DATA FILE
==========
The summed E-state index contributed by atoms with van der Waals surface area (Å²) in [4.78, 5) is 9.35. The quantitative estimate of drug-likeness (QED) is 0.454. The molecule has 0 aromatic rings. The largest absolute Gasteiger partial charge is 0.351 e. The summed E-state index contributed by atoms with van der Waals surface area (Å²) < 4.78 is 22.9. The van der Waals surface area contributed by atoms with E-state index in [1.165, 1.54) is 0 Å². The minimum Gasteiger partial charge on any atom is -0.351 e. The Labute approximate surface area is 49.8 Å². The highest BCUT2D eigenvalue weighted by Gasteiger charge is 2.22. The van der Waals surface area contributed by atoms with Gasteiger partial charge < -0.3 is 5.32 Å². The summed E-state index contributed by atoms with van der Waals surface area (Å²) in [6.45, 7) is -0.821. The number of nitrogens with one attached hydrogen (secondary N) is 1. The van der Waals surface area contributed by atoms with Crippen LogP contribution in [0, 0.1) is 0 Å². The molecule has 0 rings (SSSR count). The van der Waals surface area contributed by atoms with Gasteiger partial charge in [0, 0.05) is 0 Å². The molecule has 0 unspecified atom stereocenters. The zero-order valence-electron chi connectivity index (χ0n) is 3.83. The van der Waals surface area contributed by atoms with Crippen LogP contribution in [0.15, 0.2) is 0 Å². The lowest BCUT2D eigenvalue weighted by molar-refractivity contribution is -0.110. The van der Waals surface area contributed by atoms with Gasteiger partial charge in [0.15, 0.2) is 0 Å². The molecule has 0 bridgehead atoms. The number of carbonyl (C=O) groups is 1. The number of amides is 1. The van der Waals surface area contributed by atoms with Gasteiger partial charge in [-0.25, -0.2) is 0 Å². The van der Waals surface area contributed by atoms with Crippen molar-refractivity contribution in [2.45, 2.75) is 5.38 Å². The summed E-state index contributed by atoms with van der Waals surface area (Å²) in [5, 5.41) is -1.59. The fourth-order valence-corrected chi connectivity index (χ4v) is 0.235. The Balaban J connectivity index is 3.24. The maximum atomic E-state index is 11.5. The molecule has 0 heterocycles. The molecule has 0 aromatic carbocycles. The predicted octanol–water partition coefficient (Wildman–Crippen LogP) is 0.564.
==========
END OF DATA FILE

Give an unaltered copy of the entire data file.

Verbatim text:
The summed E-state index contributed by atoms with van der Waals surface area (Å²) in [4.78, 5) is 9.35. The quantitative estimate of drug-likeness (QED) is 0.454. The molecule has 0 aromatic rings. The largest absolute Gasteiger partial charge is 0.351 e. The summed E-state index contributed by atoms with van der Waals surface area (Å²) < 4.78 is 22.9. The van der Waals surface area contributed by atoms with E-state index in [1.165, 1.54) is 0 Å². The minimum Gasteiger partial charge on any atom is -0.351 e. The Labute approximate surface area is 49.8 Å². The highest BCUT2D eigenvalue weighted by Gasteiger charge is 2.22. The van der Waals surface area contributed by atoms with Gasteiger partial charge < -0.3 is 5.32 Å². The summed E-state index contributed by atoms with van der Waals surface area (Å²) in [6.45, 7) is -0.821. The number of nitrogens with one attached hydrogen (secondary N) is 1. The van der Waals surface area contributed by atoms with Crippen LogP contribution in [0, 0.1) is 0 Å². The molecule has 0 rings (SSSR count). The van der Waals surface area contributed by atoms with Gasteiger partial charge in [0, 0.05) is 0 Å². The molecule has 0 unspecified atom stereocenters. The zero-order valence-electron chi connectivity index (χ0n) is 3.83. The van der Waals surface area contributed by atoms with Crippen LogP contribution in [0.15, 0.2) is 0 Å². The lowest BCUT2D eigenvalue weighted by molar-refractivity contribution is -0.110. The van der Waals surface area contributed by atoms with Gasteiger partial charge in [0.15, 0.2) is 0 Å². The molecule has 0 bridgehead atoms. The number of carbonyl (C=O) groups is 1. The number of amides is 1. The van der Waals surface area contributed by atoms with Gasteiger partial charge in [-0.25, -0.2) is 0 Å². The van der Waals surface area contributed by atoms with Crippen molar-refractivity contribution in [2.45, 2.75) is 5.38 Å². The summed E-state index contributed by atoms with van der Waals surface area (Å²) in [5, 5.41) is -1.59. The fourth-order valence-corrected chi connectivity index (χ4v) is 0.235. The Balaban J connectivity index is 3.24. The maximum atomic E-state index is 11.5. The molecule has 0 heterocycles. The molecule has 0 aromatic carbocycles. The predicted octanol–water partition coefficient (Wildman–Crippen LogP) is 0.564.